Backwards way of thinking, IMO. With all the reduced pre season practice time per CBA and also 25% fewer pre season games, there is a severe shortage of development time. It's absolutely time for a big change in that regard. The significantly reduced practice has damaged the NFL product, IMO. Change is necessary.

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6 minutes ago, Dcat said:

Backwards way of thinking, IMO. With all the reduced pre season practice time per CBA and also 25% fewer pre season games, there is a severe shortage of development time. It's absolutely time for a big change in that regard. The significantly reduced practice has damaged the NFL product, IMO. Change is necessary.

The NFL players want less off season work. They bargained for lighter OTA’s last time.  You’re simply not going to get a guy that is in the union to agree to an entire extra season.  How do you acquire the rights to a player without him being in the union? 
 

too many risks and issues.  How do you monitor the coaching and instruction? 
 

there is just no need to change anything if guys have come up to the NFL. Let them be free agents. 
 

Let’s say the Jets send Kuntz to the USFL and Kuntz gets hurt playing in a meaningless game instead of on the PS getting coached up by Middleton. We’d all be cool with it, extra practice time with substandard coaches !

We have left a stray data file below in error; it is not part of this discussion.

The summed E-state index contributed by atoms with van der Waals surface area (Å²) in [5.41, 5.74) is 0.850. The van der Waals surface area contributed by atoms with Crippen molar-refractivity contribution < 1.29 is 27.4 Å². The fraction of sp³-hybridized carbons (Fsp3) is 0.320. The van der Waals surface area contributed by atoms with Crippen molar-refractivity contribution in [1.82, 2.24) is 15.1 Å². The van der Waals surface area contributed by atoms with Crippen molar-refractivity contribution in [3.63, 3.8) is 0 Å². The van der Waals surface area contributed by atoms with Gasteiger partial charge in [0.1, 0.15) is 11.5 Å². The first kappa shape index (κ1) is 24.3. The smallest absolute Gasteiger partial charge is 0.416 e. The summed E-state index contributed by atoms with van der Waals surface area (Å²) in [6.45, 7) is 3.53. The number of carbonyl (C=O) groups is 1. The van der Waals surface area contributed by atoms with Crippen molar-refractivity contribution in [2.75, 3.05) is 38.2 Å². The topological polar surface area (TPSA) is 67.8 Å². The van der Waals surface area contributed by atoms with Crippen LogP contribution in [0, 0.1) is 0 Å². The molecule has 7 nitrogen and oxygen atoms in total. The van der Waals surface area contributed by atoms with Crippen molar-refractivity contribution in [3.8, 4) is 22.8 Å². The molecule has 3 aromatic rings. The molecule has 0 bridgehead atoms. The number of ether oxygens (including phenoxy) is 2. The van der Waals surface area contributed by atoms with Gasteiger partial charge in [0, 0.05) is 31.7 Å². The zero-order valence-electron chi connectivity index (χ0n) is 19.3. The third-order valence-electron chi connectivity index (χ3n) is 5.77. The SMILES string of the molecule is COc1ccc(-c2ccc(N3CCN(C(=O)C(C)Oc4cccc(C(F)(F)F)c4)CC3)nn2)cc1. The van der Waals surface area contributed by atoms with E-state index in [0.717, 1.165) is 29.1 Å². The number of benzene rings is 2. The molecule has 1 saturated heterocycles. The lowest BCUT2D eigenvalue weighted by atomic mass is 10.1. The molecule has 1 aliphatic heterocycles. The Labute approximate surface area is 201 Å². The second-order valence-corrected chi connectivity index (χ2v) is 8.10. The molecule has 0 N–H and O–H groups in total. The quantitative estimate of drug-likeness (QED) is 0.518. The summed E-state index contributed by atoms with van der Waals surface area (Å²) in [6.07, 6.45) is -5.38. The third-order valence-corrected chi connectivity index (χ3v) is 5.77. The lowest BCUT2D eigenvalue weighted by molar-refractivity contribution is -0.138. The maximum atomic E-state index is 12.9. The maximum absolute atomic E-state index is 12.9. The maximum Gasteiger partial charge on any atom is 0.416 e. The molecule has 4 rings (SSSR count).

The PS is more than enough. Heck when there is an in-season injury teams usually bring in a street free agent instead of promoting a PS player. 

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18 minutes ago, Larz said:

The NFL players want less off season work. They bargained for lighter OTA’s last time.  You’re simply not going to get a guy that is in the union to agree to an entire extra season.  How do you acquire the rights to a player without him being in the union? 
 

too many risks and issues.  How do you monitor the coaching and instruction? 
 

there is just no need to change anything if guys have come up to the NFL. Let them be free agents. 
 

Let’s say the Jets send Kuntz to the USFL and Kuntz gets hurt playing in a meaningless game instead of on the PS getting coached up by Middleton. We’d all be cool with it, extra practice time with substandard coaches ! 
 

The PS is more than enough. Heck when there is an in-season injury teams usually bring in a street free agent instead of promoting a PS player. 

Teams dont always happen to have a PS player at the specific position needed. 

My main concern is that development opportunity has declined severely with each and every new CBA agreement. Just looking for ways to promote more development cause right now it's awful.